Appellate, Class Action

OCA decision finds judge altered class-settlement provision

By Kirsten McMahon, AdvocateDaily.com Managing Editor

An Ontario Court of Appeal decision that found a motion judge erred by ordering plaintiffs’ counsel to donate $1.5 million of their fees to charity highlights the perils of being a plaintiff-side class-action lawyer, Toronto commercial litigator and appellate counsel Brian Radnoff tells AdvocateDaily.com.

“There is so much in this province written about the compensation of class counsel, and a fair amount of it is somewhat negative,” says Radnoff, partner and commercial litigator with Dickinson Wright LLP. “You have to remember that bringing a class action is entrepreneurial — but it’s also risky.”

The matter involved a class-action settlement where counsel requested that the motion judge approve fees of $3.75 million, which represented 25 per cent of the $15 million settlement fund.

“The motion judge expressed serious concerns about the merits of the settlement achieved because, under its terms, only about 10 per cent of the class members would receive compensation while the remaining 90 per cent would be required to forego their claims without any payment or other benefit,” the appeal court decision states.

“Notwithstanding his concerns, the motion judge approved the settlement, finding it was ‘within the range of reasonableness’ because ‘the settlement agreement was better than the alternative of proceeding to a trial.’"

The motion judge found that the $3.75 million fees were “not fair and reasonable” to all the class members because “the results achieved for the whole of the class was disappointing,” the decision states.

As a result, the judge approved the fees on the condition that class counsel donate $1.5 million to a court-approved charity.

In setting aside the order, the unanimous panel of the Court of Appeal found that by requiring class counsel — without the parties’ input or consent — to donate part of its fees to a designated charity, the motion judge inserted into the settlement agreement a material condition not agreed to by the parties.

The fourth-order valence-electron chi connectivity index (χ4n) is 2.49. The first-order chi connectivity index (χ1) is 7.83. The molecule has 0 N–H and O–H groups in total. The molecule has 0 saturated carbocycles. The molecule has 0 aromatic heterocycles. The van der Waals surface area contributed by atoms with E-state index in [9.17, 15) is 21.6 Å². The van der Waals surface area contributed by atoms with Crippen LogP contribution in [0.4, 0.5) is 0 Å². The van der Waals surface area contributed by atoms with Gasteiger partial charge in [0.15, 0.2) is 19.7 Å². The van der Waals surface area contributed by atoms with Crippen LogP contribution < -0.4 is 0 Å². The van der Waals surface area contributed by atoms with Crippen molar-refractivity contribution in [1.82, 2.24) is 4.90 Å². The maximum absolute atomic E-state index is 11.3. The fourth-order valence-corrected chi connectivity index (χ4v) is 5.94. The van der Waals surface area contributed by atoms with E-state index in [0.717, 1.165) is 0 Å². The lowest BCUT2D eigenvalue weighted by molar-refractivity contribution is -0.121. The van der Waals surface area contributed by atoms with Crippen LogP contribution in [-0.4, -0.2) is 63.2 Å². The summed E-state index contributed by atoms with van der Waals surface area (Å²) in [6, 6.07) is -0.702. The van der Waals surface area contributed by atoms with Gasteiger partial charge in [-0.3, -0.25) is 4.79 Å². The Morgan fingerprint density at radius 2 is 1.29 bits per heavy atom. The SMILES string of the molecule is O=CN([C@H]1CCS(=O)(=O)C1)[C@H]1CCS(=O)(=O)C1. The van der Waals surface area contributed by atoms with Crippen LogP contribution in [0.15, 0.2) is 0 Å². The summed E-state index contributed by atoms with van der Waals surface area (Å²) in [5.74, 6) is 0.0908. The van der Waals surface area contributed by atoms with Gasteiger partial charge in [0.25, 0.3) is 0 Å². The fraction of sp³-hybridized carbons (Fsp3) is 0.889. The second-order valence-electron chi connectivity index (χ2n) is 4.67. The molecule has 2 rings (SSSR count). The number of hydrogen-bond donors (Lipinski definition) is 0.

“This altered the settlement provision that surplus settlement funds would revert to the respondent. That this was the intended outcome of the motion judge’s order is evidenced in para. 105 of his reasons when the motion judge states that ‘it is not appropriate to make Ontario the beneficiary of a reduction of Class Counsel’s fee,’” the decision states.

Radnoff, who was not involved in the matter and comments generally, says from a technical perspective this case is straightforward in that the appeal court determined that the judge basically rewrote the settlement agreement without calling for further submissions.

“It creates a difficult situation because the settlement was approved. The Court of Appeal ruled that if you want to propose a condition like this, you have to invite submissions and give the parties an opportunity to respond. If the judge had asked for submissions on his idea, I expect that both the government and class counsel would have opposed it but who knows what would have happened?"

He says the more substantive takeaway is this emphasizes again the perils of being class counsel and the risks involved.

“From their perspective, they have to decide if they are going to recommend taking on the risk and cost of a trial when there’s a settlement offer that seems reasonable. It's a difficult decision to make, and then you have to go in front of a judge and justify what you did, which is inherently a subjective thing,” Radnoff says.

“I’m not necessarily saying that the judge was wrong, but I have some understanding toward class counsel, and I can see how that perspective from which to approach this can result in very different answers."

He says to require class counsel to donate a portion of their fees to charity after a settlement has been approved is a “rather unique situation.”

“There have been instances where a judge raised issues and asked the parties to come back and make further submissions or where the court wouldn't approve certain elements such as payments to particular parties,” Radnoff says. “But I’ve never seen anything quite like this.”

The appeal court remitted the matter for a new hearing before a different judge.

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